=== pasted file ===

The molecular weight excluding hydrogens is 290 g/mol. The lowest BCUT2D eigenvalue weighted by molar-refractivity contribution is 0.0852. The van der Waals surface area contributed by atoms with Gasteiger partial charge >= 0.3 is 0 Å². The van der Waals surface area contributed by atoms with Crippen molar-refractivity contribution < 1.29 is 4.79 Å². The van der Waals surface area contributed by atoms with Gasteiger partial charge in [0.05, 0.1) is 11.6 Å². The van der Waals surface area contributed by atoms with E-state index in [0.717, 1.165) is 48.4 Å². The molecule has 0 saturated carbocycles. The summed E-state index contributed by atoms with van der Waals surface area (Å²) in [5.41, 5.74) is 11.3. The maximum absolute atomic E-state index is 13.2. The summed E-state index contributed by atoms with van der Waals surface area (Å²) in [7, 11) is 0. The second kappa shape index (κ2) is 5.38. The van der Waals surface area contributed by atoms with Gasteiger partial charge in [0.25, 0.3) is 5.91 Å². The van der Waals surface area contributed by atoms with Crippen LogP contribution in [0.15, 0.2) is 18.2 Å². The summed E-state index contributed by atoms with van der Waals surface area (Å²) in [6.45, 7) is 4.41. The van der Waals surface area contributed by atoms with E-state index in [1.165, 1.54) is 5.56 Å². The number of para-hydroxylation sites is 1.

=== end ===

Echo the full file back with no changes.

The molecular weight excluding hydrogens is 290 g/mol. The lowest BCUT2D eigenvalue weighted by molar-refractivity contribution is 0.0852. The van der Waals surface area contributed by atoms with Gasteiger partial charge >= 0.3 is 0 Å². The van der Waals surface area contributed by atoms with Crippen molar-refractivity contribution < 1.29 is 4.79 Å². The van der Waals surface area contributed by atoms with Gasteiger partial charge in [0.05, 0.1) is 11.6 Å². The van der Waals surface area contributed by atoms with E-state index in [0.717, 1.165) is 48.4 Å². The molecule has 0 saturated carbocycles. The summed E-state index contributed by atoms with van der Waals surface area (Å²) in [5.41, 5.74) is 11.3. The maximum absolute atomic E-state index is 13.2. The summed E-state index contributed by atoms with van der Waals surface area (Å²) in [7, 11) is 0. The second kappa shape index (κ2) is 5.38. The van der Waals surface area contributed by atoms with Gasteiger partial charge in [0.25, 0.3) is 5.91 Å². The van der Waals surface area contributed by atoms with Crippen LogP contribution in [0.15, 0.2) is 18.2 Å². The summed E-state index contributed by atoms with van der Waals surface area (Å²) in [6.45, 7) is 4.41. The van der Waals surface area contributed by atoms with E-state index in [1.165, 1.54) is 5.56 Å². The number of para-hydroxylation sites is 1.